The verb inflammare (to set on fire) is, in fact, the root.
Acute inflammation includes the onset of redness and swelling around an injury, as well as the more intricate immune responses to infection. Without a speedy and efficient immune response, the simplest injury or weakest infection could become devastating. Those of us old enough to have seen legions of previously vibrant people develop full-blown AIDS have the importance of the immune system indelibly etched into our psyches.
Chronic inflammation, however, is quite another story.
The immune system functions like a superbly run military force. Following injury or infection, the injured tissue sends up a chemical distress flair. Immune system cells respond by essentially launching a military campaign bent on the annihilation of the problem.
Granted, this is a gross oversimplification of a multilayered and sublimely elegant set of processes, but the result is a temporarily war-torn landscape.
When the job is done, the immune system is designed to quiet itself and stand down. When it doesn’t, another set of problems present.
A chronic response
Chronic inflammation sets in when the immune response continues in the absence of infection or injury. Unlike acute inflammation, the signs of a chronic process are insidious and can manifest gradually over time.
According to internal medicine physician Ketan Amin of Novant Health, patients “may not even realize they have an inflammatory condition, because it’s a subtle change that occurs over weeks, months and even years, so they’re just dealing with the symptoms, like fatigue, every day. And, day after day, it gets a little bit worse.”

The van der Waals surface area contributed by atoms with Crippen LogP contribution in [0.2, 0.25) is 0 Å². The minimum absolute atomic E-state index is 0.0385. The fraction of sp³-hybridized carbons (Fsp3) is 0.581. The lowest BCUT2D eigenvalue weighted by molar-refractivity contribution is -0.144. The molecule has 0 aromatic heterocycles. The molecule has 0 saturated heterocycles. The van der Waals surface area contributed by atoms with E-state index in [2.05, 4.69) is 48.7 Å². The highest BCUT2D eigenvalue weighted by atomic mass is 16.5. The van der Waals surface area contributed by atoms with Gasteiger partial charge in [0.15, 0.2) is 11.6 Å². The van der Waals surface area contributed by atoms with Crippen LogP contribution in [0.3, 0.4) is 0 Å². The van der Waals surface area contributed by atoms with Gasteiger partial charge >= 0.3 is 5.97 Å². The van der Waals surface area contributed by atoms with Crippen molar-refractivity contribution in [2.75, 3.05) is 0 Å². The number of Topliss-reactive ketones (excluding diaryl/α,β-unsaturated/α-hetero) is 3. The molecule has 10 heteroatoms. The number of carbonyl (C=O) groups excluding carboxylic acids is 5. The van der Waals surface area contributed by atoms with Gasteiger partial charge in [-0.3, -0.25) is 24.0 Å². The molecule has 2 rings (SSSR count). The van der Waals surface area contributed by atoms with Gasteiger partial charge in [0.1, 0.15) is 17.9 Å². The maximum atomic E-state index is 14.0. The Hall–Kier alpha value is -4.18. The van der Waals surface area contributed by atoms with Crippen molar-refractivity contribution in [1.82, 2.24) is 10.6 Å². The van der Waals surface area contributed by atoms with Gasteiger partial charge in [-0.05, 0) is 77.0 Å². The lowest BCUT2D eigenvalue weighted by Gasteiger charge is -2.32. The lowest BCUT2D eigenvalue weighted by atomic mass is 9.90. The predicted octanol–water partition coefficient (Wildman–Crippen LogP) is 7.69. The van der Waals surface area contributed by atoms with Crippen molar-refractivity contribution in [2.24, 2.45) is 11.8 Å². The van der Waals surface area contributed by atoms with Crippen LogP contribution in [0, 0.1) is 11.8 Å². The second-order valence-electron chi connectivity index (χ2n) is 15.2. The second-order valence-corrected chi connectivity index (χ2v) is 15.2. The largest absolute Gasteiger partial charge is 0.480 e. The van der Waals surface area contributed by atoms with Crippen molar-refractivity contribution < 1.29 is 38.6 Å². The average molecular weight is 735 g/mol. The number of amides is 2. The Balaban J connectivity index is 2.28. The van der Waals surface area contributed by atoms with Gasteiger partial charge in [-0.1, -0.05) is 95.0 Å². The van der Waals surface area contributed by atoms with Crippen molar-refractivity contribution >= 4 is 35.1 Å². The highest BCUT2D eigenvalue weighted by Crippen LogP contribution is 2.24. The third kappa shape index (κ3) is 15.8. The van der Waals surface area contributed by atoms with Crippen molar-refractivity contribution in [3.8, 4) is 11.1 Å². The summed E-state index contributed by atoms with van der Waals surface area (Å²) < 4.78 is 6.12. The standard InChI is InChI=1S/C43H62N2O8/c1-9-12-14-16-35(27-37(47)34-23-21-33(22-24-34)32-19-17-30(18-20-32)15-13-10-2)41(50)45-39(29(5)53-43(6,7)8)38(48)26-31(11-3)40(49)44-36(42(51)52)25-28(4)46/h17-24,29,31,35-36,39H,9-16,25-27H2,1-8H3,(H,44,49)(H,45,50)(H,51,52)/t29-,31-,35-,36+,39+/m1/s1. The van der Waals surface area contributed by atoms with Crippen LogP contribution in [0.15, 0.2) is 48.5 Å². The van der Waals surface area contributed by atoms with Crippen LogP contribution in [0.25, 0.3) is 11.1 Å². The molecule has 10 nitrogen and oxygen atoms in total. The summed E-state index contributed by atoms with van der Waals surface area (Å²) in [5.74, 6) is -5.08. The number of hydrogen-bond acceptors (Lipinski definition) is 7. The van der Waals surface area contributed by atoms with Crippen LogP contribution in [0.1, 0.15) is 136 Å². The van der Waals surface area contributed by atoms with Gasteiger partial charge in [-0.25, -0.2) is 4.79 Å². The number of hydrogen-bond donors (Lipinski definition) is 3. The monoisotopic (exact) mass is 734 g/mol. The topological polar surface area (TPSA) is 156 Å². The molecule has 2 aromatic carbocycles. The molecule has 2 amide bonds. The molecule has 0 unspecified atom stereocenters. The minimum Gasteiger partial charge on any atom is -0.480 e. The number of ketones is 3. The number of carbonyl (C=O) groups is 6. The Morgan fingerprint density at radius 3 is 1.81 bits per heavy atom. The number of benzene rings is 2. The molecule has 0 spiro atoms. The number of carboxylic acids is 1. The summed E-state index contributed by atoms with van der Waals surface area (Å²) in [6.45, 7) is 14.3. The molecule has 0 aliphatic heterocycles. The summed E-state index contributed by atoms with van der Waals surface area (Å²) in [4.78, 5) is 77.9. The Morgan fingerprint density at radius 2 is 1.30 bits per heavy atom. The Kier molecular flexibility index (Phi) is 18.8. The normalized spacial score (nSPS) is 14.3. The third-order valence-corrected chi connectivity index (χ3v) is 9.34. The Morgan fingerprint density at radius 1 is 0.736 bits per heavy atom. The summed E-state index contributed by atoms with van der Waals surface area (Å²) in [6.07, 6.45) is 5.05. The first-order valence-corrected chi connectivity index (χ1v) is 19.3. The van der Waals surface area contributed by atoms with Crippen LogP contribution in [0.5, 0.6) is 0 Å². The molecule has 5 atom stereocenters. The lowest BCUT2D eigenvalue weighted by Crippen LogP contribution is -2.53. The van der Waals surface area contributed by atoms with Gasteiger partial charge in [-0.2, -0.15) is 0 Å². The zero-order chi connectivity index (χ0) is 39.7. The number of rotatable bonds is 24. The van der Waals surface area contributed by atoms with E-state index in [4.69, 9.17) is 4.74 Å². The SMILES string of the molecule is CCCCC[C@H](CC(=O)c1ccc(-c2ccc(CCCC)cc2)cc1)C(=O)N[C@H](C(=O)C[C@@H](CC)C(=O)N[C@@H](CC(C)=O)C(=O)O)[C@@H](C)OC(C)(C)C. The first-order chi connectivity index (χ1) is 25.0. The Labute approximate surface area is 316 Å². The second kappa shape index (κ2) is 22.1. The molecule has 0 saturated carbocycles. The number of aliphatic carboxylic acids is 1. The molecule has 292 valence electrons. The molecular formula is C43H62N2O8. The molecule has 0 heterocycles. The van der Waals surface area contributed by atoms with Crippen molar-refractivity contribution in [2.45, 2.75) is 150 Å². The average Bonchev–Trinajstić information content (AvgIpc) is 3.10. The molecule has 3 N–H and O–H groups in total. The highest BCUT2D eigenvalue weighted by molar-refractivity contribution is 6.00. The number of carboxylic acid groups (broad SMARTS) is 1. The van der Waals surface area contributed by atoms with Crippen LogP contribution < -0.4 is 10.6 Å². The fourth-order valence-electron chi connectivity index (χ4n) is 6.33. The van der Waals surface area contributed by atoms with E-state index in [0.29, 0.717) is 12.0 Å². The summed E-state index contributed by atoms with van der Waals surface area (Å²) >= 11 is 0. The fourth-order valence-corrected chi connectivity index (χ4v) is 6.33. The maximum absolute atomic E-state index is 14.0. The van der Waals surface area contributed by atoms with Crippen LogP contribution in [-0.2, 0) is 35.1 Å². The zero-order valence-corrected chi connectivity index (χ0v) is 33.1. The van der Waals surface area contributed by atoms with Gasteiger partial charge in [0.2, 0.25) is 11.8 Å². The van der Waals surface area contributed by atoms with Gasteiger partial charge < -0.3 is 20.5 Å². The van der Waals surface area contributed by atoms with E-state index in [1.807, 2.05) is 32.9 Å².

Left untreated, chronic inflammation can promote the development of serious diseases such as diabetes and cancer.
Dr. Deepak Chopra, a pioneer proponent of Complementary and Alternative Medicine (CAM), believes that inflammation is the No. 1 pandemic of our times right now.
“Stress, inflammation, depression, anxiety and chronic disease go together. Inflammation is the culprit in all these diseases,” he says.
Chopra believes that trauma plays a pivotal role.
“The rise in mental health problems and chronic stress is related to the body’s response to trauma, which can stem from generational trauma, isolation or the stress of the news cycle.”
A very daunting task
According to Chopra, attempting to untie these threads is “a very daunting task.” But he offers some practical suggestions to promote a healthy lifestyle and reduce inflammation:
Sleep. Most adults require seven to nine hours to function optimally.
De-stress. Meditation, exercise, art, a hobby, and even the practice of Gratitude can bring down stress levels and calm the mind and body.
Remain emotionally connected to others. Isolation and loneliness are significant risk factors for many health conditions. Volunteering, community engagement and making time to be of even minimal service is tremendously beneficial.
Seek out moments of joy. Sights, songs, people, animals, food – anything constructive that feeds the spirit and delights the heart.
Eat an anti-inflammatory diet. There are many from which to choose. While plant-based is my recommendation, that is often easier said than done. The Cleveland Clinic is an excellent resource to introduce the options.
Please send comments and question to Nathalie Montijo at email@example.com.
Nathalie Raven Archangel-Montijo holds a rather interesting array of degrees and certifications, including master’s in nursing and traditional Chinese medicine (TCM). She has post-master certification as an adult geriatric primary care nurse practitioner (AGPCNP) and a license to practice acupuncture in California (L.Ac). To round all that out, she is certified in infection prevention and control (CIC) and as an advanced certified Hospice and palliative care nurse (ACHPN).
She also performs in the outlaw country band, Nineteen Hand Horse.